On the official website of Cook County, Ill., tucked in in with the parking permit forms and weather alerts you expect to find on local government site, is a bit of chilling reality. The Office of the Medical Examiner maintains a list of all unidentified remains found in Chicago. Each entry for a John or Jane Doe lists a description of the person and their belongings and the location and date they were found. A few have pictures. Before being allowed to view photos of the dead, users are warned that the photos are “from the autopsies of unidentified persons and some may be in a somewhat decomposed or damaged state.”
The longest-standing unidentified remains are those of a black male in his 60′s, found in an abandoned building on Sept. 3, 2009. The newest, found in a vacant lot in November of last year, also belonged to a black male of an undetermined age. Many of the dead, discovered in empty lots, alleys and abandoned buildings, seem to have been homeless people who died while sleeping outside. A few were found alongside blankets and sleeping bags. Next to the skeletal remains of an unknown person found on Cicero Avenue near the Branch river was a canvas wallet containing a fake million dollar bill.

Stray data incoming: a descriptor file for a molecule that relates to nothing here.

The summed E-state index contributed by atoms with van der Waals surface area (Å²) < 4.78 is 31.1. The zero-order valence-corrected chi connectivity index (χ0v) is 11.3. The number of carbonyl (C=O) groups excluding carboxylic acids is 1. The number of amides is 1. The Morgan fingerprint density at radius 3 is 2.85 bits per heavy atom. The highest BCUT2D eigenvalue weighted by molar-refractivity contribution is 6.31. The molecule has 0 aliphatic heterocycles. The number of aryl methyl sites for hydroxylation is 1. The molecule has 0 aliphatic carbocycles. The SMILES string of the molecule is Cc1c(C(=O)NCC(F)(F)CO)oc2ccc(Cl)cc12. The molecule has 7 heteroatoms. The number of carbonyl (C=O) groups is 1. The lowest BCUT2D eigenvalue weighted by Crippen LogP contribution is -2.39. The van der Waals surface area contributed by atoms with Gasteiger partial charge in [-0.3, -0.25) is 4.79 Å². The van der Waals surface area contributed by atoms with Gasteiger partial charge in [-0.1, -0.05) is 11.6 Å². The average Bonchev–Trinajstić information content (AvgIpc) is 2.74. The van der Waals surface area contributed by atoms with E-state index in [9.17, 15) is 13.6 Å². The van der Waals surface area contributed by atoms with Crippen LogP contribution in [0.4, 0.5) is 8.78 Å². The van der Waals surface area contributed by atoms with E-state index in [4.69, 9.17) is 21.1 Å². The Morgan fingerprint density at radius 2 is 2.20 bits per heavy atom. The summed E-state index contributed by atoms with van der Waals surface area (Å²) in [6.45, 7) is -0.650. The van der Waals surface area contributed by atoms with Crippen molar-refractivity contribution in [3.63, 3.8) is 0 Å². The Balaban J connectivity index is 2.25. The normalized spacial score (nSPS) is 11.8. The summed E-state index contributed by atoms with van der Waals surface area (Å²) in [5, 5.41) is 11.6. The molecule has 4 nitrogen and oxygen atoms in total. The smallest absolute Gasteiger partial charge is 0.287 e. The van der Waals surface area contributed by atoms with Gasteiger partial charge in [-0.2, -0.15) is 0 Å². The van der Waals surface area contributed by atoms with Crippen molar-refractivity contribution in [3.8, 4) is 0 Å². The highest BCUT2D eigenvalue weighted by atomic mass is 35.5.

When an image of one of Cook County’s unidentified dead is right-clicked on, a popup urges viewers to “Please respect the images from the Cook County medical examiner.” It’s a fair warning–putting the dead on display online opens the door to vandalism and flippancy. But it’s also the only chance for these unclaimed persons to have a name again.
By Nastacia Leshchinskaya